Concordance betweenin vivoreflectance confocal microscopy and histology in the evaluation of plaque psoriasis

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Psoriasis is a common skin inflammatory disease that affects 2% of the general population. Plaque psoriasis (PP) is its most common variant. In vivo reflectance confocal microscopy (RCM) is a non-invasive, reproducible imaging technique that has proven to give useful information for morphometric evaluation of several inflammatory skin conditions, such as acute contact dermatitis and discoid lupus.


This study aimed to define the in vivo RCM features of PP and to analyse correlations with histopathologic findings.


Psoriatic lesions from 36 patients with an established diagnosis of PP were selected for RCM evaluation. Subsequently, a 4-mm punch biopsy specimen of the same imaged areas was taken for histopathologic examination. Normal skin from similar topographic areas of 12 healthy volunteers was evaluated as control samples.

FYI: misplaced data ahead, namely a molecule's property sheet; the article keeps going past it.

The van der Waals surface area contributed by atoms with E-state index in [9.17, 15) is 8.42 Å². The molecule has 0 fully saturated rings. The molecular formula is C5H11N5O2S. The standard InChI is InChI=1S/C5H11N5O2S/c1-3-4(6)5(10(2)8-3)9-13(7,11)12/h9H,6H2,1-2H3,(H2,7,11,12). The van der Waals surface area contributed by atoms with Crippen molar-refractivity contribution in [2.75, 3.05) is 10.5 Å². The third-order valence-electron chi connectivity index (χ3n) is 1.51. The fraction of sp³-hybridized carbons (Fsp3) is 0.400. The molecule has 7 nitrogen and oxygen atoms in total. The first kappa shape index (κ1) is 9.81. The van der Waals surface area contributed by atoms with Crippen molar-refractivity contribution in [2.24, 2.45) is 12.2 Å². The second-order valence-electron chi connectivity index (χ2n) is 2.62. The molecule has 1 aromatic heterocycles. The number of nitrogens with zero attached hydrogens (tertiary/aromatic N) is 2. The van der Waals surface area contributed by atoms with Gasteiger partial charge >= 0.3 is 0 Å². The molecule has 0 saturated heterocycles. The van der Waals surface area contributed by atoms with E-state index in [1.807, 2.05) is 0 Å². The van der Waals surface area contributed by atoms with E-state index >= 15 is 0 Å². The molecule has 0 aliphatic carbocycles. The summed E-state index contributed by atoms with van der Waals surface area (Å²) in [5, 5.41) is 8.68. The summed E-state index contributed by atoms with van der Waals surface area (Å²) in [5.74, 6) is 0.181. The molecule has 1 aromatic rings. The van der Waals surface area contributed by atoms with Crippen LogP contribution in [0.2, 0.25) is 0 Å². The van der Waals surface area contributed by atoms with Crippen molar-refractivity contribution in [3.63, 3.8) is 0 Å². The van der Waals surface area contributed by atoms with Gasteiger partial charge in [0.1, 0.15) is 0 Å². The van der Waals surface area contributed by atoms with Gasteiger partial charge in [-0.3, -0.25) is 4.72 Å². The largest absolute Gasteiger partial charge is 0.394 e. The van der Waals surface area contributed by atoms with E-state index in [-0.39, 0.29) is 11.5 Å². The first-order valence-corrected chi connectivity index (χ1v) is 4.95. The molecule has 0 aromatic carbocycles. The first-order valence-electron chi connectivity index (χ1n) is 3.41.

Several RCM features of psoriasis were identified and shown to correlate well with histopathologic evaluation. In > 90% of the cases, RCM revealed hyperkeratosis, parakeratosis, reduced or absent granular layer, papillomatosis and dilated blood vessels. Acanthosis was observed in psoriasis cases, with thickness ranging from 75 to 300 µm, compared to normal skin, which ranged from 60 to 90 µm. The diameter of the dermal papillae was also enlarged (> 100 µm) compared to what was observed in normal skin (> 80 µm).


RCM seems to be useful for microscopic evaluation of PP features, and offers a good correlation with histopathologic findings; it thus constitutes a promising adjuvant tool for non-invasive microscopic diagnosis and for therapeutic follow-up.

Conflicts of interest

None declared.

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